Call Us Today! 1-866-787-0291 or 506-2787-0291

What Is There To Do in Costa Rica?

What Is There To Do in Costa Rica?

by Ron Snell, copyright January 2014

What is there around here for retirees to do ?

If you are thinking about moving to the Southern Zone of Costa Rica, you must be wondering what there is for retirees to do around here. It’s a fair question, and we think you’ll like the answers. (This article benefitted from input by retirees in the community of Lagunas, 15 minutes from Dominical.)

In our home cultures, it isn’t uncommon to have to find entertaining things to do because what we do for fun is different from the work and other things we do. But what if you were in a place where whatever else you do is part of the fun? It changes everything.

There are certainly “things to do here.”

Go to the beach to surf, walk, read, hangout, swim. There are several gorgeous beaches and nothing is as beautiful as sunset at the beach.

Walk for exercise. Most places where you’d be living, the roads are rural and hilly. Starting moderately, you will be amazed at how quickly you get conditioned to walk up and down the hills in utter beauty, taking time to gape at blue morphos, monkeys, rain bursts, cloud formations, flowers and so much more. Walk with friends to catch up on the latest, or by yourself to find deep peace and heavy breathing.

Take classes. A weekly yoga class will put you in touch with other people of like mind. Surfing classes will motivate you to improve on something that perhaps you never thought you’d do. Standup paddling, kayaking, SCUBA, Spanish, tennis, gardening, cooking, ballet…keep your eyes open and you’ll be amazed at what’s being taught.

Volunteer. As with anywhere else in the world, there are always opportunities to become involved in the community as a volunteer. Teach English. Adopt rescue animals. Join a crime prevention team. Help raise funds for the lifeguards. Be a member of the water board or road committee. Show up and find your niche.

Explore the country. Costa Rica is a small country, so you can visit different places pretty easily. Hit San Jose for dance, theatre or concerts. Go to Monte Verde for cloud forest, Guanacaste for dry savannah, Tortuguero for Caribbean turtle sightings, and the Panana border for an experience in snarled traffic and inexpensive shopping.

Beyond the things to do, we believe you will find that the richest part of being here is reclaiming your own life. You will almost automatically and inevitably get closer to who you are and the world around you. Here are some examples:

Shopping for groceries becomes an enriching experience. You don’t just race through the process as if it were a hateful chore. At the farmer’s market in San Isidro on Thursdays or in Uvita on Saturdays, you have choices of vendors and produce. You smell it, feel it, talk about it, negotiate for it. Maybe it takes half a day to go buy fruit, but when it’s over you have a memory that you can’t wait to share. Instead of dulling your senses, it brings them to life.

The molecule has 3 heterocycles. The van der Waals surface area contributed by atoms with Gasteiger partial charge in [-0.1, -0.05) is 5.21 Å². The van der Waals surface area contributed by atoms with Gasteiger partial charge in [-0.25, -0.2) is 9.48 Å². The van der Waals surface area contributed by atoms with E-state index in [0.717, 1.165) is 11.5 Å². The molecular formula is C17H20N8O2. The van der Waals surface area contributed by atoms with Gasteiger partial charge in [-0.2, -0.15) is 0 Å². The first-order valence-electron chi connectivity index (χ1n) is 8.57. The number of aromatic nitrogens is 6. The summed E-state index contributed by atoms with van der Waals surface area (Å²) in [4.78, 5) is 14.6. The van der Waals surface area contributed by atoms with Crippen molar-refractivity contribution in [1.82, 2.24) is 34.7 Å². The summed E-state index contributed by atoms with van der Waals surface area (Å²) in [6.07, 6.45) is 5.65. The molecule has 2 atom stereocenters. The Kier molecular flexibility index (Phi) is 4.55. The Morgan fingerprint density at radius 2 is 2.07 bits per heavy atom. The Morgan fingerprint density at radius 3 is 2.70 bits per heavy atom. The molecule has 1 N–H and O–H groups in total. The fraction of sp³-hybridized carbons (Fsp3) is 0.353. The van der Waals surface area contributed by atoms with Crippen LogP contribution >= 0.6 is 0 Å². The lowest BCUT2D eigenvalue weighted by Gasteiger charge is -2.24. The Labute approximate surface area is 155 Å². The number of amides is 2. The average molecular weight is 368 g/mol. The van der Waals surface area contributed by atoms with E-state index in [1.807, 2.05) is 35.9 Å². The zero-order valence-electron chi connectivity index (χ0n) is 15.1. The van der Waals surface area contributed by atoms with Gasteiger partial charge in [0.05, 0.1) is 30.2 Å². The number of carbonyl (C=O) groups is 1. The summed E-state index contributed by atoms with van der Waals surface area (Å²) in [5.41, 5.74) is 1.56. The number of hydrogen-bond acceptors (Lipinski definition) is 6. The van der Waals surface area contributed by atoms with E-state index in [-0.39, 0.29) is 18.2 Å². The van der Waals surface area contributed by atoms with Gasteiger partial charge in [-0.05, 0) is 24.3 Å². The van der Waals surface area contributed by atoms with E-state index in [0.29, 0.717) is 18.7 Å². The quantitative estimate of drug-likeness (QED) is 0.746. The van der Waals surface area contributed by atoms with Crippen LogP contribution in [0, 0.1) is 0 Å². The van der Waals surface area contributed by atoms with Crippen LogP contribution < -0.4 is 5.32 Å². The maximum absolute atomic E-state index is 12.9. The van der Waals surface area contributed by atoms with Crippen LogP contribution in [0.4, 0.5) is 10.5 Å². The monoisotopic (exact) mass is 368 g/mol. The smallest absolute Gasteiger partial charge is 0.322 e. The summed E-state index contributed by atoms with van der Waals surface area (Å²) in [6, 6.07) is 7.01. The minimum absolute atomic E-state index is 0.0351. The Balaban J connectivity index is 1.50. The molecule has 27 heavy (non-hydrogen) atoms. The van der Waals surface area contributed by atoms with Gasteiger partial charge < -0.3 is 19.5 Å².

Producing your own groceries is irresistible. Inexpensive labor means that you can get help for the hard parts, but when all is in place, there is something enchanting about watching your fruit, vegetables and herbs growing. You will want to learn more, try different methods and crops, collect cuttings from friends. In this part of the world, it’s always growing season for something and a pleasant day will pass quickly while you putter around your growing babies, so in touch with the land that it’s under your fingernails.

Home and yard maintenance presents new challenges here. Again, you can get help with the hard parts, but there’s something pure and rewarding about dressing down and participating in keeping the tropics from taking over your property. You’ll learn to manage water runoff, keep roads and driveways in good condition, trim plants with a machete, clean out ditches with a rake, discourage leaf cutter ants, and so much more.

Soaking in the world will make time stand still even as it slips quietly by. Sipping coffee in the early morning while the howler monkeys and birds and insects are all waking up to the sunrise is priceless. Reading a fascinating book in the evening while surrounded by nothing but natural views and sounds is incomparable. You may stand for an hour just watching a torrential downpour turn everything in sight into a waterfall or stream while lightning flashes blind you and thunder crashes hard against your ears. Sometimes a long time passes while you lay motionless in bed, almost as if in a coma, listening to the sound of the rain.

You will form friendships with a greater variety of people. Some of them will be from your home country. Some will be from other countries. All of them will have a story, and all of them will be adventurers in some sense. In the absence of other things to do, you will rediscover the joy of playing croquet or Bunco or Frisbee with your friends.  Or going to the beach together. Or digging each other out of ditches in pouring rain.

This is not a frenetic place to live. As one person put it, “You will wake up in the morning with nothing to do, and when evening comes you will wonder why you didn’t have enough time to get it all done.” Stuff comes up. Life happens. Things that you once did almost as an afterthought will occupy you for hours.

It’s Costa Rica. There’s nothing like it for quality of life, if you come ready to embrace a whole new quality of life.